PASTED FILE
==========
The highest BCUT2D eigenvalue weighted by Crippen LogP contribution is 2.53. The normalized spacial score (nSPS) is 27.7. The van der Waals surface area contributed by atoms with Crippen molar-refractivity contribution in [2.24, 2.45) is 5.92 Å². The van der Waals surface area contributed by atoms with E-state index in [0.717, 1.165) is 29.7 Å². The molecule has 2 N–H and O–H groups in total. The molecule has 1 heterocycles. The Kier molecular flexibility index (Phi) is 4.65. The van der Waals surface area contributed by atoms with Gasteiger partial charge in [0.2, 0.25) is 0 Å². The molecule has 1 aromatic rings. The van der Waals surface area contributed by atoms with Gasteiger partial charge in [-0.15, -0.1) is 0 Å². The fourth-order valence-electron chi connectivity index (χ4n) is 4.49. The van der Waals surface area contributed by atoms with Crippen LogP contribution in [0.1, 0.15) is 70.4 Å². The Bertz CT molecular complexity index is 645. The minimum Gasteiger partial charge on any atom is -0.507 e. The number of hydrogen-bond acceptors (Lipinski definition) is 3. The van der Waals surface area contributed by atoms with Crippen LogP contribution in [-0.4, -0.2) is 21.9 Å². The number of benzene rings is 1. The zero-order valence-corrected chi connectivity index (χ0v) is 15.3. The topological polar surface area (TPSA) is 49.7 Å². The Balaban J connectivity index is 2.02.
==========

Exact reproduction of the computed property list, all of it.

The highest BCUT2D eigenvalue weighted by Crippen LogP contribution is 2.53. The normalized spacial score (nSPS) is 27.7. The van der Waals surface area contributed by atoms with Crippen molar-refractivity contribution in [2.24, 2.45) is 5.92 Å². The van der Waals surface area contributed by atoms with E-state index in [0.717, 1.165) is 29.7 Å². The molecule has 2 N–H and O–H groups in total. The molecule has 1 heterocycles. The Kier molecular flexibility index (Phi) is 4.65. The van der Waals surface area contributed by atoms with Gasteiger partial charge in [0.2, 0.25) is 0 Å². The molecule has 1 aromatic rings. The van der Waals surface area contributed by atoms with Gasteiger partial charge in [-0.15, -0.1) is 0 Å². The fourth-order valence-electron chi connectivity index (χ4n) is 4.49. The van der Waals surface area contributed by atoms with Crippen LogP contribution in [0.1, 0.15) is 70.4 Å². The Bertz CT molecular complexity index is 645. The minimum Gasteiger partial charge on any atom is -0.507 e. The number of hydrogen-bond acceptors (Lipinski definition) is 3. The van der Waals surface area contributed by atoms with Crippen LogP contribution in [-0.4, -0.2) is 21.9 Å². The number of benzene rings is 1. The zero-order valence-corrected chi connectivity index (χ0v) is 15.3. The topological polar surface area (TPSA) is 49.7 Å². The Balaban J connectivity index is 2.02.